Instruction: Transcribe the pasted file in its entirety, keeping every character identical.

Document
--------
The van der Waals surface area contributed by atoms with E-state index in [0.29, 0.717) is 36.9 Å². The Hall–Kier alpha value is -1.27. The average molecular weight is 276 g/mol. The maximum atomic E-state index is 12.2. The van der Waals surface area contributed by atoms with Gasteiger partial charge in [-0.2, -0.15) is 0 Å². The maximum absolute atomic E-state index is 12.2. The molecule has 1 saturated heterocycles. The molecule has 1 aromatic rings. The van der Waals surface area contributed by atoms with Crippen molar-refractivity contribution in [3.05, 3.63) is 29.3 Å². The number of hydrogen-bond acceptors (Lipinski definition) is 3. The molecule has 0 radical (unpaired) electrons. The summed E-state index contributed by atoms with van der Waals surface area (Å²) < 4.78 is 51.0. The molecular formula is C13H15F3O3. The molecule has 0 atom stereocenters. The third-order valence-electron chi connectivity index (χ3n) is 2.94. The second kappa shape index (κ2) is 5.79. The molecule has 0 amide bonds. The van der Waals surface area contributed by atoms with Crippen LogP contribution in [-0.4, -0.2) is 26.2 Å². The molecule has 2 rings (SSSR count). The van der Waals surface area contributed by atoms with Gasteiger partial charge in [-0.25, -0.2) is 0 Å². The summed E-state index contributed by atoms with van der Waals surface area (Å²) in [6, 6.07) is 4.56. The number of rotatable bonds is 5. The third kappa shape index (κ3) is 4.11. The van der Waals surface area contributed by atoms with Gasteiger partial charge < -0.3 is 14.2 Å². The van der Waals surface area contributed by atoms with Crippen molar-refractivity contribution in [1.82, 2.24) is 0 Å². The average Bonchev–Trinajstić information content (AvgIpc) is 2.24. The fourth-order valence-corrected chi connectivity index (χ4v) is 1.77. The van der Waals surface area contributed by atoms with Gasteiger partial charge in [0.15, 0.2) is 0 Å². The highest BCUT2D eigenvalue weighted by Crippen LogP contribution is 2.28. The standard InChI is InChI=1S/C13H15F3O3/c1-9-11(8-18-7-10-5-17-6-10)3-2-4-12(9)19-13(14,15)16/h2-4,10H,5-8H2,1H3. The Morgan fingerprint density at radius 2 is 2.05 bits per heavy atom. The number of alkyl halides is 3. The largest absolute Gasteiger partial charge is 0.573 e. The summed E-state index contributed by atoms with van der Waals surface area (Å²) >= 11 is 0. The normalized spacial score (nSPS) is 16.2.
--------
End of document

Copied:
The van der Waals surface area contributed by atoms with E-state index in [0.29, 0.717) is 36.9 Å². The Hall–Kier alpha value is -1.27. The average molecular weight is 276 g/mol. The maximum atomic E-state index is 12.2. The van der Waals surface area contributed by atoms with Gasteiger partial charge in [-0.2, -0.15) is 0 Å². The maximum absolute atomic E-state index is 12.2. The molecule has 1 saturated heterocycles. The molecule has 1 aromatic rings. The van der Waals surface area contributed by atoms with Crippen molar-refractivity contribution in [3.05, 3.63) is 29.3 Å². The number of hydrogen-bond acceptors (Lipinski definition) is 3. The molecule has 0 radical (unpaired) electrons. The summed E-state index contributed by atoms with van der Waals surface area (Å²) < 4.78 is 51.0. The molecular formula is C13H15F3O3. The molecule has 0 atom stereocenters. The third-order valence-electron chi connectivity index (χ3n) is 2.94. The second kappa shape index (κ2) is 5.79. The molecule has 0 amide bonds. The van der Waals surface area contributed by atoms with Crippen LogP contribution in [-0.4, -0.2) is 26.2 Å². The molecule has 2 rings (SSSR count). The van der Waals surface area contributed by atoms with Gasteiger partial charge in [-0.25, -0.2) is 0 Å². The summed E-state index contributed by atoms with van der Waals surface area (Å²) in [6, 6.07) is 4.56. The number of rotatable bonds is 5. The third kappa shape index (κ3) is 4.11. The van der Waals surface area contributed by atoms with Gasteiger partial charge < -0.3 is 14.2 Å². The van der Waals surface area contributed by atoms with Crippen molar-refractivity contribution in [1.82, 2.24) is 0 Å². The average Bonchev–Trinajstić information content (AvgIpc) is 2.24. The fourth-order valence-corrected chi connectivity index (χ4v) is 1.77. The van der Waals surface area contributed by atoms with Gasteiger partial charge in [0.15, 0.2) is 0 Å². The highest BCUT2D eigenvalue weighted by Crippen LogP contribution is 2.28. The standard InChI is InChI=1S/C13H15F3O3/c1-9-11(8-18-7-10-5-17-6-10)3-2-4-12(9)19-13(14,15)16/h2-4,10H,5-8H2,1H3. The Morgan fingerprint density at radius 2 is 2.05 bits per heavy atom. The number of alkyl halides is 3. The largest absolute Gasteiger partial charge is 0.573 e. The summed E-state index contributed by atoms with van der Waals surface area (Å²) >= 11 is 0. The normalized spacial score (nSPS) is 16.2.